Syria”s president has reassured Russia that he is ready to support the implementation of a ceasefire due to begin on Saturday.
President Assad discussed the ceasefire in a call with Russian counterpart Vladimir Putin, the Kremlin said in a statement.
It said he had “confirmed the readiness of the Syrian government to facilitate the establishment of a ceasefire”.
The deal for a “cessation of hostilities” between rebel and Syrian government forces was brokered by the US and Russia.
It does not apply to so-called Islamic State, the al Nusra Front and other militants designated as terrorists by the UN Security Council.
The Kremlin said President Assad said considered the agreement an “important step in the direction of a political settlement”.
However, both sides have stressed the importance of continuing an “uncompromising fight” against terrorist groups.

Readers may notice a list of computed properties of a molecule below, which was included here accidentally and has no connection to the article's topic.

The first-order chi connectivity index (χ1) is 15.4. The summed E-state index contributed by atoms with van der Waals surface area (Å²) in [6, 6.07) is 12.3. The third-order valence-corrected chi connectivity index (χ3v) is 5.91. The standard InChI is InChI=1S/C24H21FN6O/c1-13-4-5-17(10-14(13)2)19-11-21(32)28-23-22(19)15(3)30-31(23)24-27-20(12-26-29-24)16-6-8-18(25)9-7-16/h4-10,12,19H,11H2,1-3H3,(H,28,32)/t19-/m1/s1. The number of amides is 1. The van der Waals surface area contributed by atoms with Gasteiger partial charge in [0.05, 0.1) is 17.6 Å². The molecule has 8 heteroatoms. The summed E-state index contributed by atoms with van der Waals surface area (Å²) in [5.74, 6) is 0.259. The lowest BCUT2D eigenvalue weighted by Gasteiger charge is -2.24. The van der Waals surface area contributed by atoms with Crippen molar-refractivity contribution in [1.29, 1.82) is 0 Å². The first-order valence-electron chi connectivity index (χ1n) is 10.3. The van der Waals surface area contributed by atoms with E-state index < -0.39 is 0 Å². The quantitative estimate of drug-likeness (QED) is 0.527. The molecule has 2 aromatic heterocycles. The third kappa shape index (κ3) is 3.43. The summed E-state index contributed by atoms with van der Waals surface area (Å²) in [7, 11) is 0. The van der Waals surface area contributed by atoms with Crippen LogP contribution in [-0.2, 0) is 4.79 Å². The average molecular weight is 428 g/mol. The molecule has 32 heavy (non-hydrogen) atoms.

On Monday, President Putin promised to do “whatever is necessary” to ensure Damascus respects the ceasefire as he sealed the deal with President Obama.
But analysts have warned the complicated dividing lines between Syrian opposition groups and jihadists mean it could be doomed to fail.
The opposition High Negotiations Committee (HNC), which groups political and armed opponents of President Assad, has criticised the truce for allowing continued attacks on terrorist groups.
They fear its “obscure” terms were heavily influenced by Russia, which has been accused of airstrikes on non-jihadist groups and civilians in Syria.
A spokesman said it is yet to decide whether it will commit to the deal, which starts at 10pm GMT on Friday.
They had previously said acceptance of the truce was dependent on the regime and its backers fulfilling previous demands, including an end to blockades, free access for humanitarian aid, a release of prisoners, and an end to attacks on civilians.
Turkey, a key backer of rebel groups, has also expressed scepticism over the deal.
Turkish President Recep Tayyip Erdogan said the exemption which applies to terrorist groups should also include Syrian Kurdish militia forces.
“If Daesh (IS) and al Nusra are kept outside the ceasefire, then the PYD-YPG must similarly be excluded from the ceasefire for it is a terrorist group just as they are,” Mr Erdogan said.